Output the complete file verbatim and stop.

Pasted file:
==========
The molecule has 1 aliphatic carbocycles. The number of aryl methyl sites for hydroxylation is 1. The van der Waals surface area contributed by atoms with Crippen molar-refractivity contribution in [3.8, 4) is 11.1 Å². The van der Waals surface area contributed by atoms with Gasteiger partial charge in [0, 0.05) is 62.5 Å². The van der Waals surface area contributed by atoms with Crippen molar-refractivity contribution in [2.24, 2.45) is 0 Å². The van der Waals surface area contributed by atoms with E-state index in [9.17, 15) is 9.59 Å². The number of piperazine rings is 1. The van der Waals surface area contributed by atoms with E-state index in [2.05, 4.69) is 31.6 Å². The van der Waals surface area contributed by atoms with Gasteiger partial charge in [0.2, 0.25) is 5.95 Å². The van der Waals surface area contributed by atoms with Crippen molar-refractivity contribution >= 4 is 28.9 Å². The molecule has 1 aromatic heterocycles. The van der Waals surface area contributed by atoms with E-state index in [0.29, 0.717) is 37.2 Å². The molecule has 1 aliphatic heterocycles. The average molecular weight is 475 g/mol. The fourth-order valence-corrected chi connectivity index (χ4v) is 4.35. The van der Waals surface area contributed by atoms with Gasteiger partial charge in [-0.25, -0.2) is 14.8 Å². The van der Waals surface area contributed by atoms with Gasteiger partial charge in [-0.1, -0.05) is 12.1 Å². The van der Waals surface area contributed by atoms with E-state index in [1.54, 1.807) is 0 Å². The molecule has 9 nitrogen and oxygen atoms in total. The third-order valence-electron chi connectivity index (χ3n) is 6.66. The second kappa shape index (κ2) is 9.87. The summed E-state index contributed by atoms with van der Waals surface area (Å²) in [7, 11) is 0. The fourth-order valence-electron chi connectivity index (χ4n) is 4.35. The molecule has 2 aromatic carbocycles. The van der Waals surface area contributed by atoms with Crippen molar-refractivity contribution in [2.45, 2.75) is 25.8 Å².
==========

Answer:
The molecule has 1 aliphatic carbocycles. The number of aryl methyl sites for hydroxylation is 1. The van der Waals surface area contributed by atoms with Crippen molar-refractivity contribution in [3.8, 4) is 11.1 Å². The van der Waals surface area contributed by atoms with Gasteiger partial charge in [0, 0.05) is 62.5 Å². The van der Waals surface area contributed by atoms with Crippen molar-refractivity contribution in [2.24, 2.45) is 0 Å². The van der Waals surface area contributed by atoms with E-state index in [9.17, 15) is 9.59 Å². The number of piperazine rings is 1. The van der Waals surface area contributed by atoms with E-state index in [2.05, 4.69) is 31.6 Å². The van der Waals surface area contributed by atoms with Gasteiger partial charge in [0.2, 0.25) is 5.95 Å². The van der Waals surface area contributed by atoms with Crippen molar-refractivity contribution >= 4 is 28.9 Å². The molecule has 1 aromatic heterocycles. The van der Waals surface area contributed by atoms with E-state index in [0.29, 0.717) is 37.2 Å². The molecule has 1 aliphatic heterocycles. The average molecular weight is 475 g/mol. The fourth-order valence-corrected chi connectivity index (χ4v) is 4.35. The van der Waals surface area contributed by atoms with Gasteiger partial charge in [-0.25, -0.2) is 14.8 Å². The van der Waals surface area contributed by atoms with Gasteiger partial charge in [-0.1, -0.05) is 12.1 Å². The van der Waals surface area contributed by atoms with E-state index in [1.54, 1.807) is 0 Å². The molecule has 9 nitrogen and oxygen atoms in total. The third-order valence-electron chi connectivity index (χ3n) is 6.66. The second kappa shape index (κ2) is 9.87. The summed E-state index contributed by atoms with van der Waals surface area (Å²) in [7, 11) is 0. The fourth-order valence-electron chi connectivity index (χ4n) is 4.35. The molecule has 2 aromatic carbocycles. The van der Waals surface area contributed by atoms with Crippen molar-refractivity contribution in [2.45, 2.75) is 25.8 Å².